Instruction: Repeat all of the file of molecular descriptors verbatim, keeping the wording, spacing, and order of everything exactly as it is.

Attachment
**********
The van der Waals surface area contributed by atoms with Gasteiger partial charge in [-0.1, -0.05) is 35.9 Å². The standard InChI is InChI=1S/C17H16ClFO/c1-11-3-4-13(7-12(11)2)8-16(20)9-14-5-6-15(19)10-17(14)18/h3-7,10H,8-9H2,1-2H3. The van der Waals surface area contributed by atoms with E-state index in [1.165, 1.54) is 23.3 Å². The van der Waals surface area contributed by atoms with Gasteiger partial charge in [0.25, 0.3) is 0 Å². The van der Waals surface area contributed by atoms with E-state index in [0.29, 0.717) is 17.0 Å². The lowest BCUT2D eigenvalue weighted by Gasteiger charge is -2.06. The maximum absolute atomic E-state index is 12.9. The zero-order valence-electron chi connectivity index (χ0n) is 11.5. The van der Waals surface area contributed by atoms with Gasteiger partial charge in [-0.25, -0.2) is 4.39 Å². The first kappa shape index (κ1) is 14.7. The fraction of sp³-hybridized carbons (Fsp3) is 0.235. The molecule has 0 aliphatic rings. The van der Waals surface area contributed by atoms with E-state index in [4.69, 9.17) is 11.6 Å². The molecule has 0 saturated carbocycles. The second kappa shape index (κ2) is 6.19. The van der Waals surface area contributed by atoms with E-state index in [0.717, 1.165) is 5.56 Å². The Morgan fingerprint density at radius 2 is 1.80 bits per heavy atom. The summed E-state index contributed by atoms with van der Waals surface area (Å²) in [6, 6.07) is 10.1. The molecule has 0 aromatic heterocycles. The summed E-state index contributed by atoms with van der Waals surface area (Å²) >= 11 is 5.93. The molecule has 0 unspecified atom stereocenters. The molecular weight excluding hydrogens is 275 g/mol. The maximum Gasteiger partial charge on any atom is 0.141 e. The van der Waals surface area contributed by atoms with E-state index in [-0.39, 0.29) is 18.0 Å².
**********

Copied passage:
The van der Waals surface area contributed by atoms with Gasteiger partial charge in [-0.1, -0.05) is 35.9 Å². The standard InChI is InChI=1S/C17H16ClFO/c1-11-3-4-13(7-12(11)2)8-16(20)9-14-5-6-15(19)10-17(14)18/h3-7,10H,8-9H2,1-2H3. The van der Waals surface area contributed by atoms with E-state index in [1.165, 1.54) is 23.3 Å². The van der Waals surface area contributed by atoms with Gasteiger partial charge in [0.25, 0.3) is 0 Å². The van der Waals surface area contributed by atoms with E-state index in [0.29, 0.717) is 17.0 Å². The lowest BCUT2D eigenvalue weighted by Gasteiger charge is -2.06. The maximum absolute atomic E-state index is 12.9. The zero-order valence-electron chi connectivity index (χ0n) is 11.5. The van der Waals surface area contributed by atoms with Gasteiger partial charge in [-0.25, -0.2) is 4.39 Å². The first kappa shape index (κ1) is 14.7. The fraction of sp³-hybridized carbons (Fsp3) is 0.235. The molecule has 0 aliphatic rings. The van der Waals surface area contributed by atoms with E-state index in [4.69, 9.17) is 11.6 Å². The molecule has 0 saturated carbocycles. The second kappa shape index (κ2) is 6.19. The van der Waals surface area contributed by atoms with E-state index in [0.717, 1.165) is 5.56 Å². The Morgan fingerprint density at radius 2 is 1.80 bits per heavy atom. The summed E-state index contributed by atoms with van der Waals surface area (Å²) in [6, 6.07) is 10.1. The molecule has 0 aromatic heterocycles. The summed E-state index contributed by atoms with van der Waals surface area (Å²) >= 11 is 5.93. The molecule has 0 unspecified atom stereocenters. The molecular weight excluding hydrogens is 275 g/mol. The maximum Gasteiger partial charge on any atom is 0.141 e. The van der Waals surface area contributed by atoms with E-state index in [-0.39, 0.29) is 18.0 Å².